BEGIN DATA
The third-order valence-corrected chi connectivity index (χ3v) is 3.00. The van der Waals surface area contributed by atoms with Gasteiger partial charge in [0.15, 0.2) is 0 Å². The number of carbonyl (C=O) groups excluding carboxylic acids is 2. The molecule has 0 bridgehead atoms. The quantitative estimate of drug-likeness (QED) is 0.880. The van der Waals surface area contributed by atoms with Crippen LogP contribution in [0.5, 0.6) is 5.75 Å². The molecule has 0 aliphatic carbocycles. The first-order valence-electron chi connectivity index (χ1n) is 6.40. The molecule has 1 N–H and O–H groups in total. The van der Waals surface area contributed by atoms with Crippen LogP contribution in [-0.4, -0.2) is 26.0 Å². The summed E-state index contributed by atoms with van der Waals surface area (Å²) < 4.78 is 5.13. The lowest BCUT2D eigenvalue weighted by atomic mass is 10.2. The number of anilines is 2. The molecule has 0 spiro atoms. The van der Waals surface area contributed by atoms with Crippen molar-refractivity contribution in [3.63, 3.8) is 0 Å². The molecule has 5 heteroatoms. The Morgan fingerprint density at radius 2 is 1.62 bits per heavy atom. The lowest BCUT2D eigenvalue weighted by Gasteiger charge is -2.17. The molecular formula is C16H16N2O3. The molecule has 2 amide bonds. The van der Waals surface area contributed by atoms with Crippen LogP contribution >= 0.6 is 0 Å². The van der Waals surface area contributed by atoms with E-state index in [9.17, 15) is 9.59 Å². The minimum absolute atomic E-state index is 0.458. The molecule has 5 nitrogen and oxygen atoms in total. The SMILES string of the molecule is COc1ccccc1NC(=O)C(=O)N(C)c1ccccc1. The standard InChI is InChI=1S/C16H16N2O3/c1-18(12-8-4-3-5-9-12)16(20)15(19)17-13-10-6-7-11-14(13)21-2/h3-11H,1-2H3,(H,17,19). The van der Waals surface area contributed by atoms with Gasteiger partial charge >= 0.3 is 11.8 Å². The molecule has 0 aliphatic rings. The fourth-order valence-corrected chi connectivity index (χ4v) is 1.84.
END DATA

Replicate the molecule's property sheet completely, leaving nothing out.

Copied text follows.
The third-order valence-corrected chi connectivity index (χ3v) is 3.00. The van der Waals surface area contributed by atoms with Gasteiger partial charge in [0.15, 0.2) is 0 Å². The number of carbonyl (C=O) groups excluding carboxylic acids is 2. The molecule has 0 bridgehead atoms. The quantitative estimate of drug-likeness (QED) is 0.880. The van der Waals surface area contributed by atoms with Crippen LogP contribution in [0.5, 0.6) is 5.75 Å². The molecule has 0 aliphatic carbocycles. The first-order valence-electron chi connectivity index (χ1n) is 6.40. The molecule has 1 N–H and O–H groups in total. The van der Waals surface area contributed by atoms with Crippen LogP contribution in [-0.4, -0.2) is 26.0 Å². The summed E-state index contributed by atoms with van der Waals surface area (Å²) < 4.78 is 5.13. The lowest BCUT2D eigenvalue weighted by atomic mass is 10.2. The number of anilines is 2. The molecule has 0 spiro atoms. The van der Waals surface area contributed by atoms with Crippen molar-refractivity contribution in [3.63, 3.8) is 0 Å². The molecule has 5 heteroatoms. The Morgan fingerprint density at radius 2 is 1.62 bits per heavy atom. The lowest BCUT2D eigenvalue weighted by Gasteiger charge is -2.17. The molecular formula is C16H16N2O3. The molecule has 2 amide bonds. The van der Waals surface area contributed by atoms with Crippen LogP contribution >= 0.6 is 0 Å². The van der Waals surface area contributed by atoms with E-state index in [9.17, 15) is 9.59 Å². The minimum absolute atomic E-state index is 0.458. The molecule has 5 nitrogen and oxygen atoms in total. The SMILES string of the molecule is COc1ccccc1NC(=O)C(=O)N(C)c1ccccc1. The standard InChI is InChI=1S/C16H16N2O3/c1-18(12-8-4-3-5-9-12)16(20)15(19)17-13-10-6-7-11-14(13)21-2/h3-11H,1-2H3,(H,17,19). The van der Waals surface area contributed by atoms with Gasteiger partial charge >= 0.3 is 11.8 Å². The molecule has 0 aliphatic rings. The fourth-order valence-corrected chi connectivity index (χ4v) is 1.84.